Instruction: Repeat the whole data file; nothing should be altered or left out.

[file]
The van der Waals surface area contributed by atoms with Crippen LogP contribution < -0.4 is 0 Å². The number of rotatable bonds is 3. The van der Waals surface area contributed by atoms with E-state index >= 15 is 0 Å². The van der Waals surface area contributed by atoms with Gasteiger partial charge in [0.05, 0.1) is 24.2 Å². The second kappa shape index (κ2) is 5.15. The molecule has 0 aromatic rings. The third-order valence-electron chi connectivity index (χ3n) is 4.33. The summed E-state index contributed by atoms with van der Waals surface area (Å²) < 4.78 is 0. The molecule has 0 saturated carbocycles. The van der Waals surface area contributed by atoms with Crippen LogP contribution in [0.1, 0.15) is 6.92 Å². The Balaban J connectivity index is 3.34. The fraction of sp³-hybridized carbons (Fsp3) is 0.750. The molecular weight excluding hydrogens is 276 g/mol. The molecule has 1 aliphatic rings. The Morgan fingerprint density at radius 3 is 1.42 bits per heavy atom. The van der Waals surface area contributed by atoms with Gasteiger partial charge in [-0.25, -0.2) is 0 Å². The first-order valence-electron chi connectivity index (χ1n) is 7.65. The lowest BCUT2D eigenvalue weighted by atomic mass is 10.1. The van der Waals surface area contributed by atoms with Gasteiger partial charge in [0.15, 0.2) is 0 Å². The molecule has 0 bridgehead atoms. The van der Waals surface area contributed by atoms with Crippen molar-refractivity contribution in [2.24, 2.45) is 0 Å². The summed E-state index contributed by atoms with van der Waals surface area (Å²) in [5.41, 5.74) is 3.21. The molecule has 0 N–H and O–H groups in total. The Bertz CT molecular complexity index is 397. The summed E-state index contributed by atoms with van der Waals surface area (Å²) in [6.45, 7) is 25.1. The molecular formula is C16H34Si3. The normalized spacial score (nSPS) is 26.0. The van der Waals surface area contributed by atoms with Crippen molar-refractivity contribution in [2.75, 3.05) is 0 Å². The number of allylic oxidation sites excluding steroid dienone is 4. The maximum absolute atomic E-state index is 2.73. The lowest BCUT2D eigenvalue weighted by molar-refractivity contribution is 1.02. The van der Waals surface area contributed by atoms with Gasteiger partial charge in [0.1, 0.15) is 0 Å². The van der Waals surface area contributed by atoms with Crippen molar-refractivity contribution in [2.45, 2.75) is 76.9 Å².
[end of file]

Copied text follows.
The van der Waals surface area contributed by atoms with Crippen LogP contribution < -0.4 is 0 Å². The number of rotatable bonds is 3. The van der Waals surface area contributed by atoms with E-state index >= 15 is 0 Å². The van der Waals surface area contributed by atoms with Gasteiger partial charge in [0.05, 0.1) is 24.2 Å². The second kappa shape index (κ2) is 5.15. The molecule has 0 aromatic rings. The third-order valence-electron chi connectivity index (χ3n) is 4.33. The summed E-state index contributed by atoms with van der Waals surface area (Å²) < 4.78 is 0. The molecule has 0 saturated carbocycles. The van der Waals surface area contributed by atoms with Crippen LogP contribution in [0.1, 0.15) is 6.92 Å². The Balaban J connectivity index is 3.34. The fraction of sp³-hybridized carbons (Fsp3) is 0.750. The molecular weight excluding hydrogens is 276 g/mol. The molecule has 1 aliphatic rings. The Morgan fingerprint density at radius 3 is 1.42 bits per heavy atom. The van der Waals surface area contributed by atoms with Gasteiger partial charge in [-0.25, -0.2) is 0 Å². The first-order valence-electron chi connectivity index (χ1n) is 7.65. The lowest BCUT2D eigenvalue weighted by atomic mass is 10.1. The van der Waals surface area contributed by atoms with Gasteiger partial charge in [0.15, 0.2) is 0 Å². The molecule has 0 bridgehead atoms. The van der Waals surface area contributed by atoms with Crippen molar-refractivity contribution in [2.24, 2.45) is 0 Å². The summed E-state index contributed by atoms with van der Waals surface area (Å²) in [5.41, 5.74) is 3.21. The molecule has 0 N–H and O–H groups in total. The Bertz CT molecular complexity index is 397. The summed E-state index contributed by atoms with van der Waals surface area (Å²) in [6.45, 7) is 25.1. The molecular formula is C16H34Si3. The normalized spacial score (nSPS) is 26.0. The van der Waals surface area contributed by atoms with Crippen molar-refractivity contribution in [2.75, 3.05) is 0 Å². The number of allylic oxidation sites excluding steroid dienone is 4. The maximum absolute atomic E-state index is 2.73. The lowest BCUT2D eigenvalue weighted by molar-refractivity contribution is 1.02. The van der Waals surface area contributed by atoms with Gasteiger partial charge in [0.1, 0.15) is 0 Å². The van der Waals surface area contributed by atoms with Crippen molar-refractivity contribution in [2.45, 2.75) is 76.9 Å².